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Heads up, holiday cooks: Thanksgiving is No. 1 day for kitchen fires

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If the National Fire Protection Association were writing this story, it'd probably go like this: Don't fry a whole turkey on Thursday if you don't know what you're doing. The end.

Thanksgiving is the No. 1 day of the year for cooking fires, followed by Christmas Day and Christmas Eve, the association says. More than three times the average number of cooking infernos happen when Thanksgiving goes up in flames. The frying game is particularly fraught: Deep fryer fires cause an average of five deaths and 60 injuries a year and do more than $15 million in property damage, according to the NFPA.

"No matter how many years you've been cooking, or how many Thanksgiving feasts you've served, you still need to make safety your main ingredient," said Henry County, Georgia, Fire Marshall Michael Black.

Turkey fryers should be handled with care because of the intense heat, experts warn. They can also tip over, spilling the sizzling oil.


Putting a partially frozen turkey into a hot fryer is a particularly bad idea, as that can cause oil to splatter. Come Thursday, should you decide you'll fry if you want to, experts advise these safety tips.

1. Place the fryer outside on a flat surface that can't burn, such as concrete, and several feet away from anything that can ignite.

2. Thaw the turkey completely before cooking.

3. Don't let children or pets come anywhere near it. An adult should watch the fryer while it cooks.

4. Use a fryer with thermostat controls.

5. Use potholders and oven mitts when handling the turkey.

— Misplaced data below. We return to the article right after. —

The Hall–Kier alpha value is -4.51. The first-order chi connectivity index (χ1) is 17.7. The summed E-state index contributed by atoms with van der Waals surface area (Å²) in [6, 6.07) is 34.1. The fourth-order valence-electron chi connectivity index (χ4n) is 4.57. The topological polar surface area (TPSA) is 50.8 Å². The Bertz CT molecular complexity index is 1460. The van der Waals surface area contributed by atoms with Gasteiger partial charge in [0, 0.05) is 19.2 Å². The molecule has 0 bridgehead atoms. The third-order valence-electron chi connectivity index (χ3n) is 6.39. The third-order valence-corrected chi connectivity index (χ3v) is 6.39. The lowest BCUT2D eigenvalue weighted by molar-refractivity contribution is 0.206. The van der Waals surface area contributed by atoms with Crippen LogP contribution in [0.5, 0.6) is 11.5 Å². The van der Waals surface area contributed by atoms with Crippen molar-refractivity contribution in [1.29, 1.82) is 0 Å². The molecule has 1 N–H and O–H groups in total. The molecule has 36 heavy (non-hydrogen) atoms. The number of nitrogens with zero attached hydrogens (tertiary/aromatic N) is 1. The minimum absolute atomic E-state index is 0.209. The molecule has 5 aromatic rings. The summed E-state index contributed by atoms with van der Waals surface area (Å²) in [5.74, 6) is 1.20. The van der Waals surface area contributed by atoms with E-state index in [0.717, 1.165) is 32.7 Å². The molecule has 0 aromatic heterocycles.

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Even if you take the safer route and stand by your pan, safety's still important. Experts advise these tips for ensuring a safe holiday.

1. Stay in the kitchen when cooking on the stovetop and keep an eye on the food.

2. Stay inside the home when cooking your turkey, and check on it frequently.

3. Keep children away from the stove, hot foods and liquids (and candles and lit fireplaces, of course).

4. Make sure smoke alarms work.

4 creative ways to deal with all those Thanksgiving leftovers

If you aren't in the mood for plain reheated turkey, try turning your leftovers into a bowl of pozole or an elevated grilled cheese.

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Give leftover turkey new life with these delicious stuffed potatoes. A drizzle of homemade honey-mustard dressing soaks into the hot potatoes, adding tons of flavor.

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This sandwich is amazingly easy to whip up and definitely a crowd pleaser — perfect for post-Thanksgiving guests. I think these taste best with a little leftover bubbly and plenty of napkins.

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Thanksgiving leftovers can be assembled into a traditional pozole. Crisp corn tostadas or tortilla chips, broken into the finished soup, add another lovely corn flavor to this bowl of goodness.

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Homemade stock will improve any soup, sauce and dish you use it in. While there are plenty of decent canned and boxed stocks and broth, nothing compares to the flavor of homemade.


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